Traditional Hanukkah Potato Latkes (Parve)

Potato Latkes
Potato Latkes with Dill Sour Cream. Credit: Lisa Romerein/Getty Images
    50 min
Ratings (13)

"Fried food, explains Giora Shimoni, "is traditionally eaten on Hanukkah in commemoration of the oil that miraculously burned for eight days when the Maccabees purified and rededicated the holy Temple in Jerusalem."  Shimoni's recipe for classic Potato Latkes -- also known as levivot in Hebrew -- uses a food processor to simplify the prep. 

Miri's Recipe Notes and Tips:

What kind of potatoes should you use? Shimoni didn't specify a variety in the original recipe, but his accompanying photo included what looked like Yukon Golds. Many longtime latke makers swear by Russets, but when it comes down to it, both work -- so use your favorite (or a mix!).

The original recipe called for 5 potatoes -- but potatoes can vary wildly in size and weight. Given the number of onions and eggs the recipe specified, its a good idea to aim for 2 1/2 to 3 pounds of potatoes. 

Shimoni uses the food processor's standard blade instead or the shredding disc, so the resulting latkes have a smoother, more uniform texture than hand-grated latkes. (Of course, if you don't have a food processor, you can go the old school route and use a box grater for the onions and potatoes). 

Intimidated by frying? Master the art of making perfect latkes with this Latke Making 101 tutorial -- you'll find lots of tips, from picking the right pan, to getting your latkes crisp, but not greasy.  

A Latke Party Menu: If you're going to stand around frying latkes for a Hanukkah party, do yourself a favor and keep the rest of the menu simple. That way, as soon as the latkes are out of the pan, you can enjoy the festivities, too. You'll have the most versatility when it comes to latke toppings if you go with a pareve menu, like Indian Spiced Salmon, served alongside Curry Roasted Cauliflower. Instead of applesauce and sour cream, try store-bought or homemade Mango Chutney and Mint-Cucumber Raita to complement the latkes -- and the rest of the meal. Chanukah Gelt Thumbprint Cookies are a fun dessert option.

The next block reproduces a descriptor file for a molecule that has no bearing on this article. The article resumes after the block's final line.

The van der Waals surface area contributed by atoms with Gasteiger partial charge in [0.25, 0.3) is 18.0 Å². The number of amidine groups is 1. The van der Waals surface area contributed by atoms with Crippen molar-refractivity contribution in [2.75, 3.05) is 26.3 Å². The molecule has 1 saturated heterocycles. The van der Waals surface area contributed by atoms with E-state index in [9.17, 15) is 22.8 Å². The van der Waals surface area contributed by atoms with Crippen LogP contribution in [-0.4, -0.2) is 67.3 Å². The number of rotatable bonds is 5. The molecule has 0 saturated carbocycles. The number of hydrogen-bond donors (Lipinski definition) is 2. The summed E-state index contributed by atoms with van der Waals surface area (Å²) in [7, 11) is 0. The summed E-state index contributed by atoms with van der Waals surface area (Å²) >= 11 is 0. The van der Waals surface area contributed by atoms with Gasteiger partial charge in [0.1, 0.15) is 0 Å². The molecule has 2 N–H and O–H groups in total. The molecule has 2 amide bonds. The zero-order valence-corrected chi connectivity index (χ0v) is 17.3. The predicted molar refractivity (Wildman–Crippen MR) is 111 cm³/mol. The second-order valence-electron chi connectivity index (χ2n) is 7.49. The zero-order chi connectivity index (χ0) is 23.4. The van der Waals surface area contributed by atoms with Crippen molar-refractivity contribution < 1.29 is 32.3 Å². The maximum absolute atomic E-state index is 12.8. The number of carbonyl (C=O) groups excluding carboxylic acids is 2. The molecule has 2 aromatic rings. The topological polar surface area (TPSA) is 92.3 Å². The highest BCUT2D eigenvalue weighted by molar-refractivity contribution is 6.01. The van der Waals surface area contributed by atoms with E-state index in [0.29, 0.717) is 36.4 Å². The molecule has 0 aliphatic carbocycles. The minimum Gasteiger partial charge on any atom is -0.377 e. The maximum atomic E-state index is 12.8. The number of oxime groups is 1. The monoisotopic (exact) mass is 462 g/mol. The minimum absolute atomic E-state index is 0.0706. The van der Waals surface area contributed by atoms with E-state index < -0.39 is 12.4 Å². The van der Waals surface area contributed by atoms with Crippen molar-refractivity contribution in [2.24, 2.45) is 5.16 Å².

Updated by Miri Rotkovitz

What You'll Need

  • 5 large potatoes (about 2 1/2 to 3 pounds)
  • 2 onions, peeled
  • 3 large eggs, lightly beaten
  • 1 teaspoon salt
  • 1/4 teaspoon pepper
  • 1/4 to 3/4 cups all-purpose flour
  • Oil for frying (canola is recommended)
  • Applesauce and/or sour cream for serving (optional)

How to Make It

1. Line a platter or plate with paper towels and set aside. Peel the potatoes. Place them in a bowl and add enough cold water to cover them, so they won’t turn brown.

2. When ready to prepare the latkes, drain the potatoes. Place potatoes and onions in a food processor fitted with a knife blade (aka S-blade). Pulse until smooth. Drain the mixture well.

3. Pour the potato mixture into a large bowl. Add the beaten eggs, salt, and pepper, and mix well. Add enough flour so that the mixture holds together.

4. Pour 1 inch of oil into a large, deep frying pan. Heat the oil over medium-high heat.

5. Carefully drop 1/4 cup of the potato mixture into the hot oil. Flatten the pancake slightly so the center will cook. Repeat with additional batter, taking care not to crowd the pan. 

6. Fry for several minutes on each side until golden brown and cooked through. Transfer to the paper towel-lined platter to drain, and continue frying the the remaining latke batter in batches. Serve immediately with applesauce and/or sour cream if desired.